EU Market, Timeline & Harmonization
EU Market Timeline:
1. The European Community (1957)
2. Schengen Visa area (1985)
3. Unified European Market (1992)
4. “New Approach” (1985,1989,1993 & 2010)
5. The Euro born (2002)
The previous EU market was very fragmented with differences in regulations, languages, currencies, market systems and passport areas which made trade difficult and expensive.
Between 1985 and 1993 the European Commission issued what are referred to today as the “European New Approach Directives” in an effort to harmonize & unify the European market.
The Directives are issued by the European Commission giving the Direction (hence their name, “Directive”) of the Commission to the EU member states – all Directives are to be transposed by all member states as National Laws in their own Parliaments; during which process, each EU member state may not extract requirements from the Directive but may add requirements to be enforced in their own territories – hence, creating different implementations of the Directive (such as language requirements). As a result, Europe is slowly moving towards Regulations to replace the Directives – Regulations are EU laws issued by the Commission which are directly applicable in the European Union and do not require to be transposed by the member states parliaments.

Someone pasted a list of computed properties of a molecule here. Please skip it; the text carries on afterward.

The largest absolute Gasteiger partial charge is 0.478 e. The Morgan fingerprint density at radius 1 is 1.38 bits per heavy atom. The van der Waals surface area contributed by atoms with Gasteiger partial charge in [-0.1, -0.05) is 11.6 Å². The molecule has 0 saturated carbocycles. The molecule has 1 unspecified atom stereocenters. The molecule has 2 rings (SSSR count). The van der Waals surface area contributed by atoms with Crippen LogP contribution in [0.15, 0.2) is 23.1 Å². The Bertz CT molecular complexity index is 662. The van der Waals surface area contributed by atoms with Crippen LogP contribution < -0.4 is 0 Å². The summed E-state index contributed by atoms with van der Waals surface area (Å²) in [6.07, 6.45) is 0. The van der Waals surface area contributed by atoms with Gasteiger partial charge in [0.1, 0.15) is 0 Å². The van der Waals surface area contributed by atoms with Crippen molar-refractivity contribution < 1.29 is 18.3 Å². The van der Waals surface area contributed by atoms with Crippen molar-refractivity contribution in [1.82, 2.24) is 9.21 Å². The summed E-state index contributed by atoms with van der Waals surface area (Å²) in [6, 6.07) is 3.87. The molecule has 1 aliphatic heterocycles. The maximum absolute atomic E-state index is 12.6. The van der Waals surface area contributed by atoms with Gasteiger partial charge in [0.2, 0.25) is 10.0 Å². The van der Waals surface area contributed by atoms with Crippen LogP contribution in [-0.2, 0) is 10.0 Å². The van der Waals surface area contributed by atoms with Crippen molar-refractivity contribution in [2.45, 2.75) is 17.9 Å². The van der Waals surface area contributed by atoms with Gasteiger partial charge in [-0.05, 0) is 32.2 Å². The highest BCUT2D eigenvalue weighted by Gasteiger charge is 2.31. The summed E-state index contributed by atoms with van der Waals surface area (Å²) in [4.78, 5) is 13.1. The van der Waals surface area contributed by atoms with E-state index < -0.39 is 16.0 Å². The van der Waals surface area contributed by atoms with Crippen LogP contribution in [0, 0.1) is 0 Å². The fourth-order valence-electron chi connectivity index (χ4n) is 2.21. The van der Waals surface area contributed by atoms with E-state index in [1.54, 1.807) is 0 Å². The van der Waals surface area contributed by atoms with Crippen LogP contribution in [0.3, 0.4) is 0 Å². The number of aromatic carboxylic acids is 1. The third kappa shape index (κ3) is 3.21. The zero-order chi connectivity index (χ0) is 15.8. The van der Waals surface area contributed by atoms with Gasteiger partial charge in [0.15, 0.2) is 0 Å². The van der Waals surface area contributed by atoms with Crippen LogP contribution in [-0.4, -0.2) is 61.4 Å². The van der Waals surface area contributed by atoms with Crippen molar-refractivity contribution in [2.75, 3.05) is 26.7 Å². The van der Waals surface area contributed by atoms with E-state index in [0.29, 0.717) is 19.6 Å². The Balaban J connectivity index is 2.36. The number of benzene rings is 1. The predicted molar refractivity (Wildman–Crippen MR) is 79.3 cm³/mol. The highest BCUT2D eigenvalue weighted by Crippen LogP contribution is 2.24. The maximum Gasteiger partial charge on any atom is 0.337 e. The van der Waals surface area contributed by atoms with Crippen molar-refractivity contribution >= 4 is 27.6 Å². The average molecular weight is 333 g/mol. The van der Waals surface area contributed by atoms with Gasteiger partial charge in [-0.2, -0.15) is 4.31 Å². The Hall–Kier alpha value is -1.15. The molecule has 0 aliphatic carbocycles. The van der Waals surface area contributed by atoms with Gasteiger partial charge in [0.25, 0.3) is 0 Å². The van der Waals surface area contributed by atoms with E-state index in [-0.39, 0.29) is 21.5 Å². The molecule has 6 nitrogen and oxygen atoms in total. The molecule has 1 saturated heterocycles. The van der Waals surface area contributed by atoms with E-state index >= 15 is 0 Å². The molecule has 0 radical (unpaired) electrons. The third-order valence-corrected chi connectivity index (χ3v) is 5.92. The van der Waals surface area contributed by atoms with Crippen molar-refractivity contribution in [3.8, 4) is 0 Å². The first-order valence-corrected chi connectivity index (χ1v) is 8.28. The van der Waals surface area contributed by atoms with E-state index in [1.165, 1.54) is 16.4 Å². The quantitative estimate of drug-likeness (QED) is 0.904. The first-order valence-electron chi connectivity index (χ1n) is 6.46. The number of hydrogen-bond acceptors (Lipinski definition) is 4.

28 EU Member States & 4 EFTA countries :
The 28 EU member states & the 4 EFTA countries form what is referred to as the EEA – the European Economic Area. Here below, are the EEA states listed (see map):
Founding fathers :
The organisation founded in 1957 which is now known as the European Union, originally had six members: Belgium, France, Germany, Italy, Luxembourg and the Netherlands.
First enlargement :
Denmark, Ireland and the United Kingdom join the European Union, raising the number of member states to nine.
Greece joins the EU :
Membership of the EU reaches double figures when Greece joins. It has been eligible to join since its military regime was overthrown and democracy restored in 1974.
Spain and Portugal become members :
Spain and Portugal become members.
The fourth enlargement :
Austria, Finland and Sweden join the EU. The 15 members now cover almost the whole of western Europe.
Largest enlargement so far :
Ten new countries join the EU: Czech Republic, Estonia, Cyprus, Latvia, Lithuania, Hungary, Malta, Poland, Slovakia and Slovenia. This was the largest single enlargement in terms of people, and number of countries.
Romania and Bulgaria join :
Two more countries from eastern Europe, Bulgaria and Romania, join the EU, bringing the number of member states to 27 countries.
Croatia joins the EU :
After Slovenia, Croatia is the second country from ex-Yugoslavia to join the EU. The European perspective remains open to the entire Western Balkans region.
Norway, Switzerland, Iceland, Lichtenstein.